FOOD, FACTS and FADS

Exploring the sense and nonsense of food and health


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FYI: Which Juice is For You?

Nutrients Tomato Juice V-8 Juice Orange Juice
Calories 70 50 110
Sodium 980 mg 640 mg 0 mg
Potassium 657 mg 460 mg 450 mg
Carbohydrate 14 g 10 g 26 g
Fiber 3 g 2 g 0 g
Sugars 9 g 6 g 22 g
Protein 3 g 2 g <2 g
Vitamin A 8% 40 % 0 %
Vitamin C 110 % 150 % 120 %
 Calcium 4% 4% 2%
Iron 8% 4% 0 %

What is your go to juice for breakfast? In my house, it is either tomato, V-8, or orange juice. Which is healthier? Here is what I found:

  • All three provide a very decent amount of nutrients but a few things stand out for consideration: sugar, salt, vitamin A and C, and potassium.
  • It all depends on taste preference in the long run, or possibly whether you want to avoid sugar or salt.
  • To be fair, orange juice provides additional nutrients in small to modest amounts of vitamin B6, magnesium, niacin, folate, riboflavin and thiamine.
  • BTW, I am not associated with the Campbell company in any way.

For more on V-8, CLICK HERE.

Bon appétit

sjf

 

 

 

 

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Pink Himalayan Salt? The Facts

 

Pink Himalayan salt has been claimed by its marketers as superior in health benefits compared to plain old table salt. For  example, some claims not supported by evidence include: reduces signs of aging and detoxifies the body of heavy metals. himalayan

Find out the facts HERE.


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DASH for DASH

fruitDietary patterns with high intakes of fiber, potassium, magnesium, and calcium are associated with lower blood pressure. The DASH diet provides an ample intake of these nutrients.  DASH stands for Dietary Approach to Stop Hypertension. Greatest reduction of blood pressure is brought about by a high dietary intake of fruits and vegetables, lower fat dairy, lean meats, fish and poultry. Consuming a DASH-like diet lowers blood pressure in people with hypertension even when sodium levels are not severely restricted.

People consuming plant-based diets (aka vegetarian) have lower blood pressure than non-vegetarians. Studies that only address the intake of only one of these nutrients have failed to consistently show any benefit on hypertension. This may be due to the cumulative effects  of consuming all of these nutrients in a dietary pattern, not just individually or by taking a supplement, that brings about lower blood pressure.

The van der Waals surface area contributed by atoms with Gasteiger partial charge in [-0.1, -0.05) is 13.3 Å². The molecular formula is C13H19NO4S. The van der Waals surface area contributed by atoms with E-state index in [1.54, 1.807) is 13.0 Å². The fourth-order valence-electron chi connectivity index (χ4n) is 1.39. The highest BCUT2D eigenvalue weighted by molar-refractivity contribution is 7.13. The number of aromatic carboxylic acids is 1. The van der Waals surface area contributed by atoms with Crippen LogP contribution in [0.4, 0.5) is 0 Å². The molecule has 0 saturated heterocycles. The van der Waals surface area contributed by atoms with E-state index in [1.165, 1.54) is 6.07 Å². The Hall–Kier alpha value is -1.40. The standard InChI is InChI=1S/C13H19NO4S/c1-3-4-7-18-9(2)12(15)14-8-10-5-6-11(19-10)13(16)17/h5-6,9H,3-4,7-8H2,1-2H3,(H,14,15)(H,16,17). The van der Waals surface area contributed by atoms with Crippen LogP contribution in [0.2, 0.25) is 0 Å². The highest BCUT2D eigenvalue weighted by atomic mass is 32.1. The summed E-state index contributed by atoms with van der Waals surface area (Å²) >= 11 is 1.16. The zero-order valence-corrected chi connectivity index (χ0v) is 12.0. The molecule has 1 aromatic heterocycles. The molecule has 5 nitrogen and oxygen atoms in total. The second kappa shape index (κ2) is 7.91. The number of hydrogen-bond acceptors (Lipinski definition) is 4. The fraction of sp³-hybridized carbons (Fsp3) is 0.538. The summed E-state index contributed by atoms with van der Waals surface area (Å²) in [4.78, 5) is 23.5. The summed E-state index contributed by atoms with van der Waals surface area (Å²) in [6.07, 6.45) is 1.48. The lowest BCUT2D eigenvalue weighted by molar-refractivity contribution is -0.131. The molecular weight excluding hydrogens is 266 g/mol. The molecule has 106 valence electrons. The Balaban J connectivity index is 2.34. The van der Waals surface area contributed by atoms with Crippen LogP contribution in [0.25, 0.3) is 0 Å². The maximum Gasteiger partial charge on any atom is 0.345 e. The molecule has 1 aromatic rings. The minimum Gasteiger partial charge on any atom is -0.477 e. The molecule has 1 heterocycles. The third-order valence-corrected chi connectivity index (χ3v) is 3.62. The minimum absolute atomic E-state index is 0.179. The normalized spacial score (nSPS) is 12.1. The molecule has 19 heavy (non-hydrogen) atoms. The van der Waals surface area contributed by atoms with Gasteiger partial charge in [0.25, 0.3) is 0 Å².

CLICK HERE.

For the FDA News Release, CLICK HERE.


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What is a Processed Food?

All processed foods are not created equal.  You may be surprised that most foods in the supermarket meet the definition of “processed”.  But THIS ARTICLE gives some good info on how to avoid highly processed foods that generally are loaded with salt, fat, and sugar.


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Where’s the Sodium?

English: Sodium chloride

English: Sodium chloride (Photo credit: Wikipedia)

Please take a look at this informative  info-graph.  Although the serving sizes seem to be larger than normal, it does quickly tell us where the sodium is found: namely processed and fast foods.

CLICK HERE.

 


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Is All Meat Unhealthy?

Meat consumption has been often implicated in contributing to heart disease, hypertension and some forms of cancer.  Most studies do not separate the types of meat consumed, but group them all together.  So are all meats risky?

Most dietary guidelines recommend eating less meat and dietary recommendations from many other countries support this recommendation.  But what evidence supports these claims?  Most studies on this topic have mixed results.

One study from the Harvard School of Public Health looked at the different types of meat and how much of each type people actually ate.  The types of meat were then separated into processed and unprocessed meats.  Processed meats included bacon, salami, sausages, hot dogs and deli processed meats while unprocessed red meats included beef, lamb, and pork.  No poultry was included.

The researchers reviewed nearly 1,600 studies (a meta-analysis) from all over the world that searched for a link between eating processed and unprocessed red meat and heart disease and diabetes risks but did not assess hypertension or cancer risks.

The results showed that on average, each 1.8 oz  (50 grams) daily serving of processed meat per day which is equivalent to two slices of deli meats or one hot dog was associated with a 42% higher risk of heart disease and a 19% higher risk of developing diabetes.

They found no higher heart disease or diabetes risk in people who ate only unprocessed meats.  (Meat lovers, rejoice!!)

They found that both categories of meats contained about the same amounts of saturated fats and cholesterol.  However, the processed meats contained four times more sodium and 50% more nitrates as preservatives.

Sodium nitrate and sodium nitrite are controversial preservatives added to processed meats to 1) preserve the pink color and to inhibit botulism growth.   In animals, sodium nitrite produces nitrosamines in the stomach which can be carcinogenic when consumed in large quantities.

These chemicals are found in other foods, so it is difficult to separate out their effects from processed meats alone.

Bottom line: It looks like moderation is the way to go for processed meats based on the meta-analysis.   People  who ate one serving per week or less of processed meat had less of a heart disease or diabetes risk.